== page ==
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Acute aerobic exercise-conditioned serum reduces colon cancer cell proliferation through IL-6-induced regulation of DNA damage in vitro

Orange, Sam, Jordan, Alastair ORCID: https://orcid.org/0000-0002-7669-4753, Odell, Adam ORCID: https://orcid.org/0000-0002-6855-7214, Kavanagh, Owen ORCID: https://orcid.org/0000-0002-2599-8511, Hicks, Kirsty M., Eaglen, Tristan, Todryk, Stephen and Saxton, John M. (2022) Acute aerobic exercise-conditioned serum reduces colon cancer cell proliferation through IL-6-induced regulation of DNA damage in vitro. International Journal of Cancer, 151 (2). pp. 265-274.

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Abstract

Epidemiological evidence shows that regular physical activity is associated with reduced risk of primary and recurrent colon cancer. However, the underlying mechanisms of action are poorly understood. We evaluated the effects of stimulating a human colon cancer cell line (LoVo) with human serum collected before and after an acute exercise bout versus non-exercise control serum on cancer cell proliferation. We also measured exercise-induced changes in
serum cytokines and intracellular protein expression to explore potential biological mechanisms. Blood samples were collected from 16 men with lifestyle risk factors for colon
cancer (age ≥50 years; body mass index ≥25 kg/m2; physically inactive) before and immediately after an acute bout of moderate-intensity aerobic interval exercise (6 x 5 min
intervals at 60% heart rate reserve) and a non-exercise control condition. Stimulating LoVo cells with serum obtained immediately after exercise reduced cancer cell proliferation compared with control (-5.7%; p=0.002). This was accompanied by a decrease in LoVo cell γ-H2AX expression (-24.6%; p=0.029), indicating a reduction in DNA damage. Acute exercise also increased serum IL-6 (24.6%, p=0.002). Furthermore, stimulating LoVo cells with recombinant IL-6 reduced γ-H2AX expression (β=-22.7%; p<0.001) and cell proliferation (β=-5.3%; p<0.001) in a linear dose-dependent manner, mimicking the effect of exercise. These findings suggest that the systemic responses to acute aerobic exercise inhibit colon cancer cell proliferation in vitro, and this may be driven by IL-6-induced regulation of DNA damage and repair. This mechanism of action may partly underlie epidemiological associations linking regular physical activity with reduced colon cancer risk.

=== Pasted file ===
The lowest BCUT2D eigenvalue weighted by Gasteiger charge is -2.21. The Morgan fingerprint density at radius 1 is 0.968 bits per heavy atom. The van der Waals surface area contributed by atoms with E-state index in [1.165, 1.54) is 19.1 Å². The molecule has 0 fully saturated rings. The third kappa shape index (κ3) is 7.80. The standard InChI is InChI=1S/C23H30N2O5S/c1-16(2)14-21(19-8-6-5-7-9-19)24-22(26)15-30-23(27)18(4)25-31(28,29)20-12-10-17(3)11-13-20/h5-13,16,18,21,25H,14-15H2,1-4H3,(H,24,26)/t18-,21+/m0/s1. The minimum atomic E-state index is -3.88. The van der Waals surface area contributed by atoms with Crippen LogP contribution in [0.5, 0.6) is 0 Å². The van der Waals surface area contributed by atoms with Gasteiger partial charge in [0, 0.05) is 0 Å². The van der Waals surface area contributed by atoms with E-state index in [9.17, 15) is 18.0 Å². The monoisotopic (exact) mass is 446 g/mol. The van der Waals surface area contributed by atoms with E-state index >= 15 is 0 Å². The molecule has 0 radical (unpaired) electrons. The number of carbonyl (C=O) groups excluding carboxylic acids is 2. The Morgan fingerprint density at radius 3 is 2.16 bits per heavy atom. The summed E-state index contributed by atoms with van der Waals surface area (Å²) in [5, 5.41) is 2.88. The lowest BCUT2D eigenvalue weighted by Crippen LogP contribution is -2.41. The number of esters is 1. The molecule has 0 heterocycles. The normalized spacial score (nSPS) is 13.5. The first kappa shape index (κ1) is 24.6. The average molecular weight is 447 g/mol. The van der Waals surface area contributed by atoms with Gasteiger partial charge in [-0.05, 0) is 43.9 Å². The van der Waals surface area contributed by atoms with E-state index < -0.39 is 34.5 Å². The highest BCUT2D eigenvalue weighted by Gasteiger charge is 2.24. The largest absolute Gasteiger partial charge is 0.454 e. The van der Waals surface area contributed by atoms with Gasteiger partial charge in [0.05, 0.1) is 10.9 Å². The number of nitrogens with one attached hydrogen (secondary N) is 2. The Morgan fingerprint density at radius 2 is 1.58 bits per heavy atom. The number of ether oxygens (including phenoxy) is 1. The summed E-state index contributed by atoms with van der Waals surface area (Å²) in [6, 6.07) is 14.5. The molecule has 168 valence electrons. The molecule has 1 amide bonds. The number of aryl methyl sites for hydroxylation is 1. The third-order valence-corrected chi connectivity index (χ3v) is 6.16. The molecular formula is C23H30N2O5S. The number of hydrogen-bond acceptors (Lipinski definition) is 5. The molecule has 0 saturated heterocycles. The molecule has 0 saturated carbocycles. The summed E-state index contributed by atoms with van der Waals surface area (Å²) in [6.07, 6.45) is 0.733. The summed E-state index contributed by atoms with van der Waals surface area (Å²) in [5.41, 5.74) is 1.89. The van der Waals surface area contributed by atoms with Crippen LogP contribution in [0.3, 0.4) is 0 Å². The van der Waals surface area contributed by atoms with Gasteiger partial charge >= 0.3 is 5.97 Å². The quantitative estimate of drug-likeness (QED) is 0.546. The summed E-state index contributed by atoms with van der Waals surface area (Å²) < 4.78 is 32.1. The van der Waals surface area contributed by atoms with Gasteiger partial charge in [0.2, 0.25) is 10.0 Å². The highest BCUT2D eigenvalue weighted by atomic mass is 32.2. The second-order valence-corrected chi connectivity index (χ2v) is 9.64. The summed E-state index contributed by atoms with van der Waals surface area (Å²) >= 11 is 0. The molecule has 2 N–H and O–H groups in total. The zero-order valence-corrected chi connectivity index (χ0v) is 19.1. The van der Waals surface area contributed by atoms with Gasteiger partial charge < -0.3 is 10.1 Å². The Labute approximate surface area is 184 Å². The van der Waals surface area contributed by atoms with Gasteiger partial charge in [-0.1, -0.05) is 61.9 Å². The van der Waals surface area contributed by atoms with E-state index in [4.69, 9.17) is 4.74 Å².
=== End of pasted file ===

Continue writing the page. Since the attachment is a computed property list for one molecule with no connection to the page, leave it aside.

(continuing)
Item Type: Article
Status: Published
DOI: https://doi.org/10.1002/ijc.33982
Subjects: Q Science > QP Physiology
R Medicine > R Medicine (General)
R Medicine > RM Therapeutics. Pharmacology
School/Department: School of Science, Technology and Health
URI: http://ray.yorksj.ac.uk/id/eprint/5945

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